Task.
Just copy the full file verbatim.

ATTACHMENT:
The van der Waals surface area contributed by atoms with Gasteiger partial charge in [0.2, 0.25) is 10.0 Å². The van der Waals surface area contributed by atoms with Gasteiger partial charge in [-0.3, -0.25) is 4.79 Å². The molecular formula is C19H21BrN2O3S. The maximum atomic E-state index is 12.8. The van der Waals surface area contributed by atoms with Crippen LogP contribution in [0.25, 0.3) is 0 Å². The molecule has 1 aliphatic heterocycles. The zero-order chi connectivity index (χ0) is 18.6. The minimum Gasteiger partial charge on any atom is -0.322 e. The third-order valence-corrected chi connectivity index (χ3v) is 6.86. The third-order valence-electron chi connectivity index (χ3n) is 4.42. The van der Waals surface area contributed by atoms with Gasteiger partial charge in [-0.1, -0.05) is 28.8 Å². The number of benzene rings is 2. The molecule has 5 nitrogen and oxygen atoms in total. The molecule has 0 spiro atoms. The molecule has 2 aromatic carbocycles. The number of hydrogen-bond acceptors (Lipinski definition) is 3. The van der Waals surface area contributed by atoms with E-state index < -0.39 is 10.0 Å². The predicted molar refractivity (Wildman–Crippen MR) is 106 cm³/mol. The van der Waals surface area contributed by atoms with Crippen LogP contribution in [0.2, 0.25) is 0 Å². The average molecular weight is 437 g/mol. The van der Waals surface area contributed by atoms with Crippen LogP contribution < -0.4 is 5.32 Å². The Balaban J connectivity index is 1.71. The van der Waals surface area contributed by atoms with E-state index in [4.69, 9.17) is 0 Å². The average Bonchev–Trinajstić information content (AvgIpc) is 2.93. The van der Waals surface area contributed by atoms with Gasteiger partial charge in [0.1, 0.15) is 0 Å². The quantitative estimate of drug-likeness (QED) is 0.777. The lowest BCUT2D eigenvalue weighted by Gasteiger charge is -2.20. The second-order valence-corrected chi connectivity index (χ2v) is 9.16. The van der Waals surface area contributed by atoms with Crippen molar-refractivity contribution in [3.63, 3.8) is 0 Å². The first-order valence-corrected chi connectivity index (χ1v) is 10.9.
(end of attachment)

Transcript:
The van der Waals surface area contributed by atoms with Gasteiger partial charge in [0.2, 0.25) is 10.0 Å². The van der Waals surface area contributed by atoms with Gasteiger partial charge in [-0.3, -0.25) is 4.79 Å². The molecular formula is C19H21BrN2O3S. The maximum atomic E-state index is 12.8. The van der Waals surface area contributed by atoms with Crippen LogP contribution in [0.25, 0.3) is 0 Å². The molecule has 1 aliphatic heterocycles. The zero-order chi connectivity index (χ0) is 18.6. The minimum Gasteiger partial charge on any atom is -0.322 e. The third-order valence-corrected chi connectivity index (χ3v) is 6.86. The third-order valence-electron chi connectivity index (χ3n) is 4.42. The van der Waals surface area contributed by atoms with Gasteiger partial charge in [-0.1, -0.05) is 28.8 Å². The number of benzene rings is 2. The molecule has 5 nitrogen and oxygen atoms in total. The molecule has 0 spiro atoms. The molecule has 2 aromatic carbocycles. The number of hydrogen-bond acceptors (Lipinski definition) is 3. The van der Waals surface area contributed by atoms with E-state index < -0.39 is 10.0 Å². The predicted molar refractivity (Wildman–Crippen MR) is 106 cm³/mol. The van der Waals surface area contributed by atoms with Crippen LogP contribution in [0.2, 0.25) is 0 Å². The average molecular weight is 437 g/mol. The van der Waals surface area contributed by atoms with Crippen LogP contribution < -0.4 is 5.32 Å². The Balaban J connectivity index is 1.71. The van der Waals surface area contributed by atoms with E-state index in [4.69, 9.17) is 0 Å². The average Bonchev–Trinajstić information content (AvgIpc) is 2.93. The van der Waals surface area contributed by atoms with Gasteiger partial charge in [0.1, 0.15) is 0 Å². The quantitative estimate of drug-likeness (QED) is 0.777. The lowest BCUT2D eigenvalue weighted by Gasteiger charge is -2.20. The second-order valence-corrected chi connectivity index (χ2v) is 9.16. The van der Waals surface area contributed by atoms with Crippen molar-refractivity contribution in [3.63, 3.8) is 0 Å². The first-order valence-corrected chi connectivity index (χ1v) is 10.9.